The Paradise of Devils by Franco Di Mare The Paradise of Devils by Franco Di Mare
Published by RCS Libri / Rizzoli on April 15, 2014
Source: Open Road Integrated Media
Genres: Fiction
Pages: 376
Format: eBook
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Naples is a city with two sides: the sun-kissed coast and the shadows of the back alleys. It is at once beautiful and full of suffering. It is the paradise of the devils.

This novel by Franco Di Mare is a mournful hymn of love for Naples and the compelling story of its eternal contradictions. A vivid and dreadful portrait of the city, setting the stage for a diverse cast of characters, from Carmine—a man with a double soul, a refined intellectual and a hitman—to the men who take part in a bloody showdown. The reporters, the housewives, the killers are all in some way tainted by the evil that inhabits the most beautiful gulf in the world.

I enjoyed the rather meandering quality of The Paradise of Devils. The story centers around Carmine Cacciapuoti, but skips around in time from his present, to his childhood, to defining moments in his life. Carmine is a lot like Naples itself. He’s a philosophical former scholar, who has become a hit man. His girlfriend Lena, a teacher, thinks he’s a computer salesperson of some type and he is trying to keep the two parts of his life, his home and his job, separate. Of course, you can only keep secrets like that for so long before the whole thing starts to unravel.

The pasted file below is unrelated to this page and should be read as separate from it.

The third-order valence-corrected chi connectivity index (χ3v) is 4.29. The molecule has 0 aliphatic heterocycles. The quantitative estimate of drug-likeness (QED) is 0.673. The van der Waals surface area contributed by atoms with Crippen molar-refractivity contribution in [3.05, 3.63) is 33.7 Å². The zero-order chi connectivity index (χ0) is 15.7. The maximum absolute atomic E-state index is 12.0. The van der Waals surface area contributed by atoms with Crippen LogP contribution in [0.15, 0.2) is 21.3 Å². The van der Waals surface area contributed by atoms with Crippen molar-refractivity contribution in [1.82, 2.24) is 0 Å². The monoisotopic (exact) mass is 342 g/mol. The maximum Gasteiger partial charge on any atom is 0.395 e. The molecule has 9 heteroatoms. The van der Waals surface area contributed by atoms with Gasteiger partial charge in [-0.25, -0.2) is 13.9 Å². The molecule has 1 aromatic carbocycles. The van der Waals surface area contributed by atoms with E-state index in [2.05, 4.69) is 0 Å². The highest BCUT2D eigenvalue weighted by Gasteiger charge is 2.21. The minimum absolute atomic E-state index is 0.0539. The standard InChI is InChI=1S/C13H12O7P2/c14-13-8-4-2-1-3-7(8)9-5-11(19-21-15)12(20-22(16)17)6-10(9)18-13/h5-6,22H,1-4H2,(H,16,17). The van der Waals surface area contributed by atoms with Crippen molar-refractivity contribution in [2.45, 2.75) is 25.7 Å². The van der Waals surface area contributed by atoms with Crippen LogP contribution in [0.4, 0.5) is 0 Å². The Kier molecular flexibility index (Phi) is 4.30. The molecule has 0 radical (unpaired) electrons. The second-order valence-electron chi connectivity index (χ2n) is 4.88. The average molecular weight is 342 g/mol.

The book is translated from Italian and as far as I could tell it was done well enough. There are a couple of odd Americanisms, like Lena wondering if Carmine would say he was working with the Secret Service or FBI – of course not, he’s in Italy; that would be a stupid lie to tell. Carmine is many things, but not stupid. I don’t know why the translator used American institutions instead of just naming the Italian equivalent.

I like how we see the lives of the people who Carmine interacts with. We see Lena and her class of mostly spoiled, unmotivated kids as they explore the catacombs. We meet his boss’s girlfriend, a sexy woman who had big dreams. We meet the man who “trained” Carmine, a psychopath who enjoys the killing. Then there’s the journalist for the local paper, who picks up on the difference in Carmine’s killings and others around the city. I enjoyed seeing their lives all intertwined, to see how one’s decisions affect another.

We tour Naples too, a place I would love to visit one day. We see its beauty, its churches, its beach, the food, the shops. We also see its darker sides, the corruption, the rampant unemployment, the street gangs whose members are little more than children, those who sell “protection” and those who sell drugs.

I found Carmine’s story and the city itself engrossing. With its changes in time period and viewpoint, it’s maybe not the easiest book to follow, but it’s worth it. I was sad to see it end.

About Franco Di Mare

Franco Di Mare (born in Naples in 1955), after many years as a war correspondent for RAI, moved on to hosting TV shows. With Rizzoli he has published Il cecchino e la bambina (2009) and the bestselling Non chiedere perché (Premio Roma 2011, Premio Fregene 2011, second place in the Premio Bancarella).